Letters to the Editor

Letter: Meyer’s ’17 column is offensive

Wednesday, September 21, 2016

To the Editor:

I found Daniel Meyer’s ’17 column, “Lamp/Bear sucks,” of Sept. 16 offensive.

I’m fairly certain that as many people enjoy Urs Fischer’s sculpture as do not. Art is often controversial.

To defame Steve Cohen’s kindness in lending the work to the University as “a monument to Cohen’s ego and influence” is shameful and wrong.

Cohen is an honest, generous person undeserving of Meyer’s rant. His donations of hundreds of millions of dollars to universities, hospitals and the benefit of returning veterans lay claim to that fact.

I assume Meyer doesn’t believe our Constitution’s presumption of innocence. Let us hope he never stands falsely accused.

Meyer fails on all fronts. As an art critic, as a judge and jury and as a responsible journalist.

Marty Granoff P’93


  1. GrartyManoff says:

    Can i have some money?

  2. I agree with Mr. Granoff’s remarks. What sort of university would Brown be if allegations were enough for the University to turn its back on members of its community? It is the SEC’s job to prove its accusations and for the courts to impose discipline.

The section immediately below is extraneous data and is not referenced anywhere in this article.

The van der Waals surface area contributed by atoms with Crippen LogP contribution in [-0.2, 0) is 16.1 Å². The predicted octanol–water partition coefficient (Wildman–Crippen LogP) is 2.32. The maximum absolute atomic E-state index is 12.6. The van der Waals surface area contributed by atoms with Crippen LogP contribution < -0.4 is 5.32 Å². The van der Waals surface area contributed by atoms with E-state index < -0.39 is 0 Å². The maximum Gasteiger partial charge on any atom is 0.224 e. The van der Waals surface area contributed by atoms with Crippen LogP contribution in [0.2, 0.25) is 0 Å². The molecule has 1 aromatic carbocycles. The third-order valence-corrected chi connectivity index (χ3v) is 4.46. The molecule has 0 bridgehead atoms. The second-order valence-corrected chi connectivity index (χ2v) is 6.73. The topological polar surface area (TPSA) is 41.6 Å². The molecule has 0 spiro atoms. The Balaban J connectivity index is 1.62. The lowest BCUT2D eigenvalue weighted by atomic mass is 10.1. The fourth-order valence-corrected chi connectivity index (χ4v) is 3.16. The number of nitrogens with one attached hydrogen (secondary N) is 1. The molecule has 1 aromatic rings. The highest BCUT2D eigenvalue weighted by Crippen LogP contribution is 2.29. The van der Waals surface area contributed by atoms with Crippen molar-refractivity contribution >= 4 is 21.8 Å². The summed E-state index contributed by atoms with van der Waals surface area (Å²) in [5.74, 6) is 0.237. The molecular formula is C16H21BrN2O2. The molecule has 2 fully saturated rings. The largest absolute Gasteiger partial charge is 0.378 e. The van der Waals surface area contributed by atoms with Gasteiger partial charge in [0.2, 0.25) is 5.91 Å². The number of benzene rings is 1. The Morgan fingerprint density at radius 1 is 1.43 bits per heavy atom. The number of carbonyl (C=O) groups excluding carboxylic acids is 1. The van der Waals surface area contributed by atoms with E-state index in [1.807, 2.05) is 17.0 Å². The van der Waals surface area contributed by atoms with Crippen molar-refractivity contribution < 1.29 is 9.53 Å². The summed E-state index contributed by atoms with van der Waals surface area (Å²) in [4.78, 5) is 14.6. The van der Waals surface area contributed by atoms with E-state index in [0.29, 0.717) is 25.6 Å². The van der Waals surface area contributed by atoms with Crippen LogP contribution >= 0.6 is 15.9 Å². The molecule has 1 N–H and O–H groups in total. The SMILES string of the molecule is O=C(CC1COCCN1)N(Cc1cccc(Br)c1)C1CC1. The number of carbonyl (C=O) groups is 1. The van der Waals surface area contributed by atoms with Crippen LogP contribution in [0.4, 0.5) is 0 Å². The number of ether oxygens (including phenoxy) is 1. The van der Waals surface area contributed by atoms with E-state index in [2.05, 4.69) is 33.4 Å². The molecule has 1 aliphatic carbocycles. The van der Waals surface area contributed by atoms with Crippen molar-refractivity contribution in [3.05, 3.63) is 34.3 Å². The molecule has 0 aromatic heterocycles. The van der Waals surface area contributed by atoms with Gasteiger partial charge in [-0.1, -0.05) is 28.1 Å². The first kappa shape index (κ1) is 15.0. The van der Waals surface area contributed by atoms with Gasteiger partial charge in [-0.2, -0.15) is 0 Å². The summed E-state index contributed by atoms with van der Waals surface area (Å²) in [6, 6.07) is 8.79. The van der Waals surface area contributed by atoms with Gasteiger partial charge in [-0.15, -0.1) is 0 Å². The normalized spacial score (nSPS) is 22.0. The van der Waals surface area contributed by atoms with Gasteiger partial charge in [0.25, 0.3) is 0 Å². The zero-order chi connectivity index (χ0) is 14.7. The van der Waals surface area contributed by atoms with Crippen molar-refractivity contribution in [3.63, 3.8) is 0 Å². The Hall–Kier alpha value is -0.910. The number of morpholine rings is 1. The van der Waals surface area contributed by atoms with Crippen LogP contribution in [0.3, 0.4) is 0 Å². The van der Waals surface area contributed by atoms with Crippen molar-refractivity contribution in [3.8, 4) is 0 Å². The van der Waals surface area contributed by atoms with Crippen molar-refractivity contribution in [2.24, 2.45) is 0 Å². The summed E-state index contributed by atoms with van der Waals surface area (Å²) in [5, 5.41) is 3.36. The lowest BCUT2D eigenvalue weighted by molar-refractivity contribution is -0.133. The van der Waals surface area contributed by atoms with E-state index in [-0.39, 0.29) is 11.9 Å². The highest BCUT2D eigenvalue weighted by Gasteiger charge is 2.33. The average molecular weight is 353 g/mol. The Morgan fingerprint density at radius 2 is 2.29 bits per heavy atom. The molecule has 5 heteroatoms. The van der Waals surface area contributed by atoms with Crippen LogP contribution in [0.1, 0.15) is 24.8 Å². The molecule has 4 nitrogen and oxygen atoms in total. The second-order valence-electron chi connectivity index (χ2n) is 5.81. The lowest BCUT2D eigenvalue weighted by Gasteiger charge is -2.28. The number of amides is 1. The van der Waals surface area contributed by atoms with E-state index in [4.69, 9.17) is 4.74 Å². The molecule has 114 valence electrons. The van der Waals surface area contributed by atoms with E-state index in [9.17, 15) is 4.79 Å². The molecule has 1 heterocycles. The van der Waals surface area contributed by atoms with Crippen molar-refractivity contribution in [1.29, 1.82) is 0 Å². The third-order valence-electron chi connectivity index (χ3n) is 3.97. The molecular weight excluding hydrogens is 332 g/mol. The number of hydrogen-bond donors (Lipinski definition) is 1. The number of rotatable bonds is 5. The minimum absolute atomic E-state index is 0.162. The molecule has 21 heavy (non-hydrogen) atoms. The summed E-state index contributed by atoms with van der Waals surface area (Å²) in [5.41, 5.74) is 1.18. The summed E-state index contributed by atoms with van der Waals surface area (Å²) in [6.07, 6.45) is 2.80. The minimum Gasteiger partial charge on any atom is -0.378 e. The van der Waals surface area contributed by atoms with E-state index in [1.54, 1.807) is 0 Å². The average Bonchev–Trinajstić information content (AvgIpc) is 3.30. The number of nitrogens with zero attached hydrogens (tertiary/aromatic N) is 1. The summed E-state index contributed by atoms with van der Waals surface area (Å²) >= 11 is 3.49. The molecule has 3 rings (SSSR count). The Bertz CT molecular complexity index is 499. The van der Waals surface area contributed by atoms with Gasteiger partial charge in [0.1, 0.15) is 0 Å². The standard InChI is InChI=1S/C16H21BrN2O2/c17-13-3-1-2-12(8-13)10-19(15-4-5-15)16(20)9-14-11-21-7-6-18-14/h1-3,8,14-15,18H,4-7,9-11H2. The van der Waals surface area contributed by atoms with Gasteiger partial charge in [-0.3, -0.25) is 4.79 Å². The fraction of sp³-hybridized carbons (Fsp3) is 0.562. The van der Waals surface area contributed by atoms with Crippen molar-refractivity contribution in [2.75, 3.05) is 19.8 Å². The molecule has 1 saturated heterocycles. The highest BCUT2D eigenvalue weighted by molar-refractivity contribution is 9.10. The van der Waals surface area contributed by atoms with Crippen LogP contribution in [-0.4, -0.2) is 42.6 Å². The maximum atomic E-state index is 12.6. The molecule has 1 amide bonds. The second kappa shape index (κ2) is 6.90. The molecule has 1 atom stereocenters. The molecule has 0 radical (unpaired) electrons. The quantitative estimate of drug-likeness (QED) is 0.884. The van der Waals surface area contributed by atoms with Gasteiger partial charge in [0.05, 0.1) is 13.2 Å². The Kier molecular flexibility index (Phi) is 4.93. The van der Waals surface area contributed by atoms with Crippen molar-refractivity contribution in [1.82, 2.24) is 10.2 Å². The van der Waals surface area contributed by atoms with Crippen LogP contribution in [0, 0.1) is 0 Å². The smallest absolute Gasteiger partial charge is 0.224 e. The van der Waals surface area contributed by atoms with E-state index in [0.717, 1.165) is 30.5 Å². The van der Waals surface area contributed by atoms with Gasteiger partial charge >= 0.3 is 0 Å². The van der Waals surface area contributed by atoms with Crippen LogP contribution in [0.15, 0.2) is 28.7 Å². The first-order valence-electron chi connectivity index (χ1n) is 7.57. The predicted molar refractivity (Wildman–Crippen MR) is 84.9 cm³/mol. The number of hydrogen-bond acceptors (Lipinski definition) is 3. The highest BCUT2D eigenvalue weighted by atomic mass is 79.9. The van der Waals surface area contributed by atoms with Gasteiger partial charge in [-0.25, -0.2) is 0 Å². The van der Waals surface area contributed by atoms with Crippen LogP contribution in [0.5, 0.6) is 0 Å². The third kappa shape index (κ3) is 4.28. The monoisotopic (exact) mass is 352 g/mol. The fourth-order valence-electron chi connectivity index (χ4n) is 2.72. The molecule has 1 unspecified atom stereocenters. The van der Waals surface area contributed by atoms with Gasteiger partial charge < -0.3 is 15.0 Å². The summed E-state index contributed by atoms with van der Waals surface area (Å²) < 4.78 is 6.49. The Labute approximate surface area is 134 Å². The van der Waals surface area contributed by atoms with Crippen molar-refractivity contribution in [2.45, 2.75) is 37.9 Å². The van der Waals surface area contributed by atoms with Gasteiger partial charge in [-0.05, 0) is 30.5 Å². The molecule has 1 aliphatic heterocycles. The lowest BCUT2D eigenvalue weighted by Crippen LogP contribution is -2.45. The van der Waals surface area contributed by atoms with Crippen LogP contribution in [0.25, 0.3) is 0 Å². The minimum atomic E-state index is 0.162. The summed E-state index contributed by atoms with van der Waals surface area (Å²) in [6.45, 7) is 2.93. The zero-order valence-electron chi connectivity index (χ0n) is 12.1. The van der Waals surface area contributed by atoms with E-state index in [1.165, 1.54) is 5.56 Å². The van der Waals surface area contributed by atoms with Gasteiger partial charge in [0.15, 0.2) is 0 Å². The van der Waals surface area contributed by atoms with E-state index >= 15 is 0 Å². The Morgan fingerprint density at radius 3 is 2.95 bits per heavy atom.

The success of Lamp/Bear as a work of art is reflected in its ability to provoke Mr. Meyer’s reaction. An indication of the failure of Mr. Meyer as a critical thinker is his inability to sufficiently distinguish between Brown University and the judicial system.

    How many significant works of public art – excluding monuments to athletic teams – incorporate a figure of a bear? Very few. Lamp/Bear is nicely suited as a gift to Brown.

    Yes. Lamp/Bear is a disconcerting artwork. The teddy bear cheekily reflects some of the juvenile qualities of student life, and asserts that perhaps Brown’s campus is not quite as “safe a space” as some today might believe or desire. The bear’s lamp is an illuminating fixture on campus.

  3. Joachim Krueger says:

    I disagree with Mr. Granoff and Alum ’97 (why stay anonymous, Alum?). These two do what they are accusing Mr. Meyer of doing: arguing cynically and by suggestion. Mr. Meyer exercised his right to express his opinion. He has not engaged in slander or the propagation of demonstrable falsehoods. Journalism, like art, can be controversial. Granoff’s and Alum’s (and mine) reactions are evidence.

    • Anonymity is my prerogative, Prof. Krueger. How does posting anonymously undermine the strength of an argument? What relevant rhetorical purpose does your parenthetical questing about anonymity serve?

      My remark is not suggestive, but explicit in its criticism of Mr. Meyer’s opinion. I make no accusations that the original letter is slanderous. Nor do I, in contesting Mr. Meyer’s position, deny that he has a right to express his opinions. I happen to believe he is wrong. His argument proceeds from mistaken assumptions about the workings of the judicial system and the Brown community.

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